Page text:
Friday, April 22, 2016

Marked in Flesh by Anne Bishop

This book is, if not THE climax, at least a climactic point in Bishop's series about The Others. The most powerful of the natives, who are seldom seen by humans, or even some of the more public Others, have finally come to the conclusion that the human race must be culled, and removed from the lands they acquired by treaty and subsequently violated its terms. I'm sure that any parallels to the story of native Americans and early settlers in this country are merely coincidental, aren't you? The story seems to serve as one of those "what if?" parables, given the premise that the technology of the Europeans turned out to be less powerful than the magic of the natives, who in this world are not at all human, instead of the all too human Indians they encountered in reality.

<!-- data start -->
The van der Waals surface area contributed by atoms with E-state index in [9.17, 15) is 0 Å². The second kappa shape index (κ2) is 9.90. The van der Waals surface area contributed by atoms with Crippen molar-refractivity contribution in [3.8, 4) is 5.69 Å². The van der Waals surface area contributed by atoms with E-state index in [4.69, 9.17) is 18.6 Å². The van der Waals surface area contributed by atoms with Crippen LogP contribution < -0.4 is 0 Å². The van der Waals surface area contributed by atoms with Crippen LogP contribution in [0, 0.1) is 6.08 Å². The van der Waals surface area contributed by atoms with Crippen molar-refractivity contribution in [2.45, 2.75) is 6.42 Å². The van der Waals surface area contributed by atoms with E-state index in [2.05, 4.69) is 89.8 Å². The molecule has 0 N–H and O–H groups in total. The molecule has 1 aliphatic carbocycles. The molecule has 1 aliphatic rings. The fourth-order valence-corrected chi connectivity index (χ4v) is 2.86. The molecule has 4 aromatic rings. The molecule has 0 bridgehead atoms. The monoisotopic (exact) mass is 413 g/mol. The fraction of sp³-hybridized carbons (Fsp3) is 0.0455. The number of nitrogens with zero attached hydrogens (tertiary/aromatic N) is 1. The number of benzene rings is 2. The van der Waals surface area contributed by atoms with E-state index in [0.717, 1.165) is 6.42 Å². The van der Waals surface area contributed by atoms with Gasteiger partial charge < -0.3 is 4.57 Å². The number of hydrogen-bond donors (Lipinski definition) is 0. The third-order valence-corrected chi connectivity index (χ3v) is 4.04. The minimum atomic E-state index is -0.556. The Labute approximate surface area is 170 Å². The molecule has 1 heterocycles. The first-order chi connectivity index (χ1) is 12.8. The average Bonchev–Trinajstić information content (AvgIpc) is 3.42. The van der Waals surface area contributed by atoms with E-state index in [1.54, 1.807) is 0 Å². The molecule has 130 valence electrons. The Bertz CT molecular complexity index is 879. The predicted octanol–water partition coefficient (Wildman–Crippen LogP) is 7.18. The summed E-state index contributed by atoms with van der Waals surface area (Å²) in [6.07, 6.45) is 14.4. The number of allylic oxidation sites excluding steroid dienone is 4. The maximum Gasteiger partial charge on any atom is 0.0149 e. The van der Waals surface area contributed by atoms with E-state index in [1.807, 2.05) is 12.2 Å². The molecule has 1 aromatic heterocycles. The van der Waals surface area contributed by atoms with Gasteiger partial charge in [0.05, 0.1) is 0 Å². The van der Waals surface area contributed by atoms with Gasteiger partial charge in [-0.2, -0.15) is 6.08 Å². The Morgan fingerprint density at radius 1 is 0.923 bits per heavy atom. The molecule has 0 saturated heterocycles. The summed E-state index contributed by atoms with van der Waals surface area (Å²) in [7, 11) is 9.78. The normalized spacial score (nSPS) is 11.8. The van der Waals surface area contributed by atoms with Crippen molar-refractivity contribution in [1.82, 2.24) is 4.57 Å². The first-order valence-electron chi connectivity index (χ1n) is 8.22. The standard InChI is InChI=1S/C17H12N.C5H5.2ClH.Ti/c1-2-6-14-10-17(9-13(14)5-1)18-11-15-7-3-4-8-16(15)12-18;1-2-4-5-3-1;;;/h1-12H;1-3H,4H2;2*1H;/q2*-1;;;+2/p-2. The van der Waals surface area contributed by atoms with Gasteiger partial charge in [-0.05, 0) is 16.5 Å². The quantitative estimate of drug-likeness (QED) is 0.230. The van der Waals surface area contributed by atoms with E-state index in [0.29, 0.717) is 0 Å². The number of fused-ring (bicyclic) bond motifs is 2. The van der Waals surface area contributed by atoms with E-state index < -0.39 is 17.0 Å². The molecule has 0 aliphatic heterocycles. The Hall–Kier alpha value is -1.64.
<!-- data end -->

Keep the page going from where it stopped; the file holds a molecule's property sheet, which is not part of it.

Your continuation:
The question is not whether the humans must be culled, but how deep the cuts should go. We are stuck with hoping that the humans who have been cooperating with the Others in places like The Courtyard will be granted reprieve from the general slaughter which is to come.

The only issue after the end of this novel is exactly where Bishop will take us next, whether to tales of rebuilding and survival, or into some utopic time of cooperation between the survivors and the Others.

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